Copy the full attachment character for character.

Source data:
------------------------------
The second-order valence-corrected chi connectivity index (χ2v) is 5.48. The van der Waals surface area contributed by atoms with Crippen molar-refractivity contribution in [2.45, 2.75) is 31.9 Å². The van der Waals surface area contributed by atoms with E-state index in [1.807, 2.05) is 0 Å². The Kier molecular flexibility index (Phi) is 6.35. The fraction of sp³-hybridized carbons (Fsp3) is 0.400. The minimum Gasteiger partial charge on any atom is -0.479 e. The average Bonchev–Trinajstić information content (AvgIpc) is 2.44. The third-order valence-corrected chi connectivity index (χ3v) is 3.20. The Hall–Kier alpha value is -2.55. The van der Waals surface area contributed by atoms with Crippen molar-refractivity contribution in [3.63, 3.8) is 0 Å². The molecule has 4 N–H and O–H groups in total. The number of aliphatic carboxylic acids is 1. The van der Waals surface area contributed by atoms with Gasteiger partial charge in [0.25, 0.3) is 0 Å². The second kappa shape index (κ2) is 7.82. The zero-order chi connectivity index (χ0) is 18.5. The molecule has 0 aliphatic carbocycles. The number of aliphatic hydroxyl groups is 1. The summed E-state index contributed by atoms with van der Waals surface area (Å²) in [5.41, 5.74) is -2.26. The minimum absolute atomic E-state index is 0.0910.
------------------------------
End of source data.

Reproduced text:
The second-order valence-corrected chi connectivity index (χ2v) is 5.48. The van der Waals surface area contributed by atoms with Crippen molar-refractivity contribution in [2.45, 2.75) is 31.9 Å². The van der Waals surface area contributed by atoms with E-state index in [1.807, 2.05) is 0 Å². The Kier molecular flexibility index (Phi) is 6.35. The fraction of sp³-hybridized carbons (Fsp3) is 0.400. The minimum Gasteiger partial charge on any atom is -0.479 e. The average Bonchev–Trinajstić information content (AvgIpc) is 2.44. The third-order valence-corrected chi connectivity index (χ3v) is 3.20. The Hall–Kier alpha value is -2.55. The van der Waals surface area contributed by atoms with Crippen molar-refractivity contribution in [3.63, 3.8) is 0 Å². The molecule has 4 N–H and O–H groups in total. The number of aliphatic carboxylic acids is 1. The van der Waals surface area contributed by atoms with Gasteiger partial charge in [0.25, 0.3) is 0 Å². The second kappa shape index (κ2) is 7.82. The zero-order chi connectivity index (χ0) is 18.5. The molecule has 0 aliphatic carbocycles. The number of aliphatic hydroxyl groups is 1. The summed E-state index contributed by atoms with van der Waals surface area (Å²) in [5.41, 5.74) is -2.26. The minimum absolute atomic E-state index is 0.0910.